Blood and gold
What Cortés and his men saw in Tenochtitlán horrified them. The many Aztec gods demanded human sacrifice -- to ensure that the sun would coninue to rise in the morning, to grant fertility, or to guarantee a good harvest. The Aztecs fought wars with neighboring peoples to capture victims for sacrifice. In the most famous ritual, the victim was spread-eagled on a round stone atop a great pyramid while a priest cut out his heart and offered it, still beating, to the god Huitzilopochtli.
The Spanish, more convinced than ever of their superiority, forced most of the people of Mexico to convert to Christianity. Priests burned Aztec books and destroyed idols and temples. Indigenous people were enslaved to work in gold mines. Disease reduced the population of Mexico from more than 20 million when Cortés arrived in 1519 to about 2 million by 1600.
Meanwhile, the gold and other riches sent home to Spain financed one of the most powerful empires in the history of the world. Spanish monarchs used this wealth to fight a series of religious wars in Europe, including the attempted invasion of England by the Spanish Armada. By the 1600s, Spain was easily the most powerful kingdom in Europe.
Bartoleme de Las Casas, a Spanish priest who witnessed the worst of Spanish cruelty, had this to say in 1542 about the conquest of Mexico and the Caribbean:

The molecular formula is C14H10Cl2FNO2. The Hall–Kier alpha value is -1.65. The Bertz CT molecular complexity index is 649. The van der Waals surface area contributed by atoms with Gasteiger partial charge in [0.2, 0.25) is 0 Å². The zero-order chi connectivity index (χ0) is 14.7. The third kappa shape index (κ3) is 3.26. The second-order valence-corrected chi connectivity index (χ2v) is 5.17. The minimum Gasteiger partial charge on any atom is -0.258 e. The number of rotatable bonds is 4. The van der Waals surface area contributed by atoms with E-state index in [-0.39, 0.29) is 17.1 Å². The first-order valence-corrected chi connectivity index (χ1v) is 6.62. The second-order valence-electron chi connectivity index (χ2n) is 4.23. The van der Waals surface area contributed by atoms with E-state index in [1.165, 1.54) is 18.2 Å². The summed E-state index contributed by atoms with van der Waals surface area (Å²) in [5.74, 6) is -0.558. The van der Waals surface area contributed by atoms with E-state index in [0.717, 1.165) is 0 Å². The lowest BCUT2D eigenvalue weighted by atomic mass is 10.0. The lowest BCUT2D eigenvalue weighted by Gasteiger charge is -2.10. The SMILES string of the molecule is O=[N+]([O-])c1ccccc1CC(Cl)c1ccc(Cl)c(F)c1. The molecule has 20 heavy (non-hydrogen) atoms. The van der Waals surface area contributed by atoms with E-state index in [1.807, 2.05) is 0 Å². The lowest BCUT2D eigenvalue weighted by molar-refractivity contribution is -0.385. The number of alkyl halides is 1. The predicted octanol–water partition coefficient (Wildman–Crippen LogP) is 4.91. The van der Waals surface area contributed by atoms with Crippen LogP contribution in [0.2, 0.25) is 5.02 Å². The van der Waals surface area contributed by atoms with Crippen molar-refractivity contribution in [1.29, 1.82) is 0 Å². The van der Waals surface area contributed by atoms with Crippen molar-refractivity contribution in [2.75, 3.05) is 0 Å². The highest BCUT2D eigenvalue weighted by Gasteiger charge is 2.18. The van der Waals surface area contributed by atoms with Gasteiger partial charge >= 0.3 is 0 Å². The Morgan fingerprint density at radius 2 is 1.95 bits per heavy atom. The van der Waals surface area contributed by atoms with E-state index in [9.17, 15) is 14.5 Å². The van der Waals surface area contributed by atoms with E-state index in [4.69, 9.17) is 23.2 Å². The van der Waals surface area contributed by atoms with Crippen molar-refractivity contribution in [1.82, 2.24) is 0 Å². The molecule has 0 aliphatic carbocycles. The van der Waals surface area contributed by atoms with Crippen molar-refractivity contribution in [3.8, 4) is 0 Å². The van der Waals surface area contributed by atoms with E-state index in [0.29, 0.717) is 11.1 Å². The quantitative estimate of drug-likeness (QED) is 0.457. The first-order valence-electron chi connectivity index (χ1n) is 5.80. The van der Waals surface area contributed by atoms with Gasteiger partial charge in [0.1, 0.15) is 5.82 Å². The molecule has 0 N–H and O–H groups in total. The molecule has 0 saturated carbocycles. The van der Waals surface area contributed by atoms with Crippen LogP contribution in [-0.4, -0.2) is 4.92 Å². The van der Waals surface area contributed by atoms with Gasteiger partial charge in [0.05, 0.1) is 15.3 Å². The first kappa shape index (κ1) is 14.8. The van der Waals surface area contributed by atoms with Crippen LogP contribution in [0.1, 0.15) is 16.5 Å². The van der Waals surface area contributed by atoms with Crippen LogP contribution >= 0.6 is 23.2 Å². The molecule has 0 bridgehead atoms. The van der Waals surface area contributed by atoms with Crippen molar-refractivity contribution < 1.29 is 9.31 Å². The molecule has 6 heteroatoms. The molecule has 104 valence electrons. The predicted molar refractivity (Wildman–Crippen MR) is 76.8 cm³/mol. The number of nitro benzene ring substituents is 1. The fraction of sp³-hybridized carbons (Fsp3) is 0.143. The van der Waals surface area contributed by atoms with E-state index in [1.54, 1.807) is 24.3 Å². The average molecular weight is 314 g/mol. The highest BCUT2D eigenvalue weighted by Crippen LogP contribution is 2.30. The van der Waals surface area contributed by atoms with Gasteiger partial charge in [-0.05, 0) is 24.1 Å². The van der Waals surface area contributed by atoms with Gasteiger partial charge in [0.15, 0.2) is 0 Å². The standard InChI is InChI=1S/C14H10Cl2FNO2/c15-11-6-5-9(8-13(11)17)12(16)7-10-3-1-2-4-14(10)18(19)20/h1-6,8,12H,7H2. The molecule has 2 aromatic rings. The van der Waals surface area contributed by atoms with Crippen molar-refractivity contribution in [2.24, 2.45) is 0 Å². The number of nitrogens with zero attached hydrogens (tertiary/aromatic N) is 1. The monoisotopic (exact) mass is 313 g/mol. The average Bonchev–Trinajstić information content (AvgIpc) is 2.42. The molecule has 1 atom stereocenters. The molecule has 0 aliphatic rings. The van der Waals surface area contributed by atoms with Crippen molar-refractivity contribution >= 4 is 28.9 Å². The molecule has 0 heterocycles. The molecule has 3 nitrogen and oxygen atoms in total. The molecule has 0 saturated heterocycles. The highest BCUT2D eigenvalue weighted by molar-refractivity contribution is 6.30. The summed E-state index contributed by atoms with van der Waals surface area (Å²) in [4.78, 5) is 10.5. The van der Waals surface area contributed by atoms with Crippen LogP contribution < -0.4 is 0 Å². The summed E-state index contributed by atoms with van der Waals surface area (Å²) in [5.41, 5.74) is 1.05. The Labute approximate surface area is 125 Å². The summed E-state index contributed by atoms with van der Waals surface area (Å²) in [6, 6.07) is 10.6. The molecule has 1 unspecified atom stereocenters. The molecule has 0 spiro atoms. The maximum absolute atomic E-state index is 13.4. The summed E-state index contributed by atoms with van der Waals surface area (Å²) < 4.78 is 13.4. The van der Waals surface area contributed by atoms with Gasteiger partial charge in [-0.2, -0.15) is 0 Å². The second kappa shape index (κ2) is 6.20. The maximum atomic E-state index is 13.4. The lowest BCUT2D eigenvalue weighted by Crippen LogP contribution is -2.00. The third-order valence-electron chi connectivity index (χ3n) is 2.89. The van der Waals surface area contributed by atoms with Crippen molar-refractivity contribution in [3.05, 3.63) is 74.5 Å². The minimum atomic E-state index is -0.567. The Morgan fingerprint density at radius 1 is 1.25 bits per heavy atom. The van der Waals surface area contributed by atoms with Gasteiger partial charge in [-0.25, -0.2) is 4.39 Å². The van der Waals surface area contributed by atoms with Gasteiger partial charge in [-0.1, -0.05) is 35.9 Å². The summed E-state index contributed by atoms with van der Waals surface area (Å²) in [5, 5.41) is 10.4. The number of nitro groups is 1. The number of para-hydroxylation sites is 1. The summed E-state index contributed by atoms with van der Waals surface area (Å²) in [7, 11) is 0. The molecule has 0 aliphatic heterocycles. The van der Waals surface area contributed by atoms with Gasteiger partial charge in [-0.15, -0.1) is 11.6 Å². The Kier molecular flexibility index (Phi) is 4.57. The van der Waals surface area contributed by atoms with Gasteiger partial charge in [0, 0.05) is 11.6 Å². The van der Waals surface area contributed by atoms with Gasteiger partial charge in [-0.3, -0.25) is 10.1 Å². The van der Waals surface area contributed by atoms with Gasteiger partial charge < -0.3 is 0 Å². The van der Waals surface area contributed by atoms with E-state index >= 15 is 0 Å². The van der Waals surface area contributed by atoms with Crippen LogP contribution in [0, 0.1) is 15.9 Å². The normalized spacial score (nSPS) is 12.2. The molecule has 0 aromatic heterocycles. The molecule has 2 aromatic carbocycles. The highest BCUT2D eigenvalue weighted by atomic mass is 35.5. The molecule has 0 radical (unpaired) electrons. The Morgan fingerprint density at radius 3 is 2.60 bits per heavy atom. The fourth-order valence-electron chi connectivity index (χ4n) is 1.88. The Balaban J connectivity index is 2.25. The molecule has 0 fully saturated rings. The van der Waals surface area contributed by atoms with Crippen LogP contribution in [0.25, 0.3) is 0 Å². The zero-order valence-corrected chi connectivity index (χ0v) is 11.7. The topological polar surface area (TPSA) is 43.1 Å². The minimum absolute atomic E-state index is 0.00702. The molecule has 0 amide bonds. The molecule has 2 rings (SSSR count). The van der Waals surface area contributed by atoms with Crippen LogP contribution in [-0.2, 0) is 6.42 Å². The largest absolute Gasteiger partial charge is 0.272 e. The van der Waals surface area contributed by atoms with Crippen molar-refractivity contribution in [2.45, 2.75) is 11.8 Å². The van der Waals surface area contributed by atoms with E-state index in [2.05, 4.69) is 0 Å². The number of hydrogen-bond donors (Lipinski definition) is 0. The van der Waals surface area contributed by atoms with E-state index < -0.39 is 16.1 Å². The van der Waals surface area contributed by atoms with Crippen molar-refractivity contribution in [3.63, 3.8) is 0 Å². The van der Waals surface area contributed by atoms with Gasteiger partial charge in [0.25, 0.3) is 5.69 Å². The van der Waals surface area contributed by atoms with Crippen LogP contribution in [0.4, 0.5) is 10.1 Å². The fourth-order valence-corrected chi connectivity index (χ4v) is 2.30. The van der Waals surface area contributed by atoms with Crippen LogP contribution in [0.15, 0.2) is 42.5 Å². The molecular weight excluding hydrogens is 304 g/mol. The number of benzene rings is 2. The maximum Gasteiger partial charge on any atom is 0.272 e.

Into this sheepfold, into this land of meek outcasts there came some Spaniards who immediately behaved like ravening wild beasts, wolves, tigers, or lions that had been starved for many days. And Spaniards have behaved in no other way during the past forty years, down to the present time, for they are still acting like ravening beasts, killing, terrorizing, afflicting, torturing, and destroying the native peoples, doing all this with the strangest and most varied new methods of cruelty, never seen or heard of before, and to such a degree that this Island of Hispaniola once so populous (having a population that I estimated to be more than three million), has now a population of barely two hundred persons....
As for the vast mainland [Mexico]... We can estimate very surely and truthfully that in the forty years that have passed, with the infernal actions of the Christians, there have been unjustly slain more than twelve million men, women, and children. In truth, I believe without trying to deceive myself that the number of the slain is more like fifteen million....
Their reason for killing and destroying such an infinite number of souls is that the Christians have an ultimate aim, which is to acquire gold, and to swell themselves with riches in a very brief time and thus rise to a high estate disproportionate to their merits. It should be kept in mind that their insatiable greed and ambition, the greatest ever seen in the world, is the cause of their villainies. And also, those lands are so rich and felicitous, the native peoples so meek and patient, so easy to subject, that our Spaniards have no more consideration for them than beasts. And I say this from my own knowledge of the acts I witnessed. But I should not say "than beasts" for, thanks be to God, they have treated beasts with some respect; I should say instead like excrement on the public squares....